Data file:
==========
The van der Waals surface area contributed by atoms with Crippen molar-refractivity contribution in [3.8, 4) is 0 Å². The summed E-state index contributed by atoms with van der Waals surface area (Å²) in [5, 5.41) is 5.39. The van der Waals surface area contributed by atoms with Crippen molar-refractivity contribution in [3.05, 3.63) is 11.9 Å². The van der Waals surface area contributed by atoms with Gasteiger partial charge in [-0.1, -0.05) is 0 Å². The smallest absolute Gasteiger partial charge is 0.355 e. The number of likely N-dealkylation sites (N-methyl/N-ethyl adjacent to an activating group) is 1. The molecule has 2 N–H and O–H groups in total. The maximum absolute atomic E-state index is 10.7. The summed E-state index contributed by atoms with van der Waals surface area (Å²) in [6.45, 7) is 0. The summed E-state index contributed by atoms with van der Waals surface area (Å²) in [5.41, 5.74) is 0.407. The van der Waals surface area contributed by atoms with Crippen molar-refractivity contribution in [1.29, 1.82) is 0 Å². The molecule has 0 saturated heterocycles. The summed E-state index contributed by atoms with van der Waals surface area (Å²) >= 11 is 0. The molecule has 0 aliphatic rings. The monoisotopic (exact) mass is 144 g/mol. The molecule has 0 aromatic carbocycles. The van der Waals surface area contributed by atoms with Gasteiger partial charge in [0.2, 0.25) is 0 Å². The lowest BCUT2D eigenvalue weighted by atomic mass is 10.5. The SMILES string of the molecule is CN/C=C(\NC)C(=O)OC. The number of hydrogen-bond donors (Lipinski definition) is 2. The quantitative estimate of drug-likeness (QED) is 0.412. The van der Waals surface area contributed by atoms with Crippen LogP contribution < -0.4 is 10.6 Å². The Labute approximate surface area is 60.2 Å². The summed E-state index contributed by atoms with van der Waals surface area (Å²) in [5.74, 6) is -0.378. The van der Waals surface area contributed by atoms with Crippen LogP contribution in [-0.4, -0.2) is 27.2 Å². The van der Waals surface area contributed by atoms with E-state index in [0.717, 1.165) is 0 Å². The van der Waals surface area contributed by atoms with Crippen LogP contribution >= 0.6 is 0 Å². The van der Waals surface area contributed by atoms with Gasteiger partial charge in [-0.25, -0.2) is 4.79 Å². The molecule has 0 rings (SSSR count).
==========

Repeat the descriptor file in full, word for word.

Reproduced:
The van der Waals surface area contributed by atoms with Crippen molar-refractivity contribution in [3.8, 4) is 0 Å². The summed E-state index contributed by atoms with van der Waals surface area (Å²) in [5, 5.41) is 5.39. The van der Waals surface area contributed by atoms with Crippen molar-refractivity contribution in [3.05, 3.63) is 11.9 Å². The van der Waals surface area contributed by atoms with Gasteiger partial charge in [-0.1, -0.05) is 0 Å². The smallest absolute Gasteiger partial charge is 0.355 e. The number of likely N-dealkylation sites (N-methyl/N-ethyl adjacent to an activating group) is 1. The molecule has 2 N–H and O–H groups in total. The maximum absolute atomic E-state index is 10.7. The summed E-state index contributed by atoms with van der Waals surface area (Å²) in [6.45, 7) is 0. The summed E-state index contributed by atoms with van der Waals surface area (Å²) in [5.41, 5.74) is 0.407. The van der Waals surface area contributed by atoms with Crippen molar-refractivity contribution in [1.29, 1.82) is 0 Å². The molecule has 0 saturated heterocycles. The summed E-state index contributed by atoms with van der Waals surface area (Å²) >= 11 is 0. The molecule has 0 aliphatic rings. The monoisotopic (exact) mass is 144 g/mol. The molecule has 0 aromatic carbocycles. The van der Waals surface area contributed by atoms with Gasteiger partial charge in [0.2, 0.25) is 0 Å². The lowest BCUT2D eigenvalue weighted by atomic mass is 10.5. The SMILES string of the molecule is CN/C=C(\NC)C(=O)OC. The number of hydrogen-bond donors (Lipinski definition) is 2. The quantitative estimate of drug-likeness (QED) is 0.412. The van der Waals surface area contributed by atoms with Crippen LogP contribution < -0.4 is 10.6 Å². The Labute approximate surface area is 60.2 Å². The summed E-state index contributed by atoms with van der Waals surface area (Å²) in [5.74, 6) is -0.378. The van der Waals surface area contributed by atoms with Crippen LogP contribution in [-0.4, -0.2) is 27.2 Å². The van der Waals surface area contributed by atoms with E-state index in [0.717, 1.165) is 0 Å². The van der Waals surface area contributed by atoms with Crippen LogP contribution >= 0.6 is 0 Å². The van der Waals surface area contributed by atoms with Gasteiger partial charge in [-0.25, -0.2) is 4.79 Å². The molecule has 0 rings (SSSR count).